To begin, bring up that original question here: What are the consequences if you don’t buy a disability protection policy? Then, the client will begin to think of the impact insurance can have on a person’s life.
How would your family fare financially if you passed away? Finally, let’s talk life insurance. The purchase of life insurance is an honorable one. It may be the single greatest investment your clients make, with a return they cannot use during their lifetime. Those who ensure that their clients have the right portfolio are in the business of protecting families, yet this topic does not get brought up as much as it should. Think about how our culture has shifted over the past 30 years. Do you remember having your family’s “insurance guy” come to your kitchen table, sit you down, and talk about the whole life policy each person in your family would own? That conversation isn’t happening today, but the need is as important as ever.
All of this brings us back to the same question: What are the consequences to your family if you don’t acquire life insurance? Once you ask it, pause. Let your clients open up—they’ll likely tell you what they care about the most if you give them a moment. Being silent is the hardest part of the process, but it can be the most effective strategy! It’s then that they may recall having received benefits from a life insurance policy when a close family member passed away. Remember, while it makes financial sense, life insurance is also an emotional acquisition.
Balancing Protection and Growth
Protecting your clients’ assets is just as important as growing them. If an unexpected health event or loss occurs, what will be its immediate and ongoing effect on their retirement portfolio? If those contributions aren’t coming in, will that throw off their retirement plan? Protection strategies fit well in these scenarios.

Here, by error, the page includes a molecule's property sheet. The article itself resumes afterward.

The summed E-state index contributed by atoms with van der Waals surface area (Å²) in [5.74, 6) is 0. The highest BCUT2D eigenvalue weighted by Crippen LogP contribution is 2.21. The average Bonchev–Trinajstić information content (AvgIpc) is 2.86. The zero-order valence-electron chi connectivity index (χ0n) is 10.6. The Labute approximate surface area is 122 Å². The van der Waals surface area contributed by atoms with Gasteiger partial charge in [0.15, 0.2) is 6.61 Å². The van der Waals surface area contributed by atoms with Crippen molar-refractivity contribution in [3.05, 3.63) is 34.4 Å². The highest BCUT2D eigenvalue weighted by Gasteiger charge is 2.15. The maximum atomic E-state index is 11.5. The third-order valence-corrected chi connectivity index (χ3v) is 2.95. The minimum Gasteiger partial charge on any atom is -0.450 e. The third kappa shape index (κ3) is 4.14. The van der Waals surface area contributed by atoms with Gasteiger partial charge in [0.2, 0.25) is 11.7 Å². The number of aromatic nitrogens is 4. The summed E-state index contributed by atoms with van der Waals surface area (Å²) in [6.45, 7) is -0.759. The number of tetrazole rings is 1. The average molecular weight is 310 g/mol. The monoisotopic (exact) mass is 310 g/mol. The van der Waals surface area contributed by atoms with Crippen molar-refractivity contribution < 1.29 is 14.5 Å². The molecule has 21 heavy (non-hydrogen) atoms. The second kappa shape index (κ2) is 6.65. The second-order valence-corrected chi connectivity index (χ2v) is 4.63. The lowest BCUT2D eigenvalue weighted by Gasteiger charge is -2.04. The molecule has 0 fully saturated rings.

Consider reviewing a disability income retirement security plan where you protect those retirement contributions if the client becomes too sick or hurt to work. Look to a long-term care insurance policy and the power of leverage to protect those qualified funds if your client has a health care event in retirement. Raise the idea of using life insurance as a retirement income stream that arms your client with another arrow in the quiver of retirement flexibility. Based on market performance, you’ll have the option to determine if it’s better to pull income from the retirement account or pull tax-free income from the life insurance policy.
Here’s my challenge to advisors: As you prepare for your next client meeting, add one additional item to the agenda. Don’t start with numbers; start with a candid conversation about playing it forward. Let them open up so that you can gauge if they feel strongly one way or another. If they say they don’t need it, ask them why.
This material is for educational purposes only and is not intended to provide specific advice.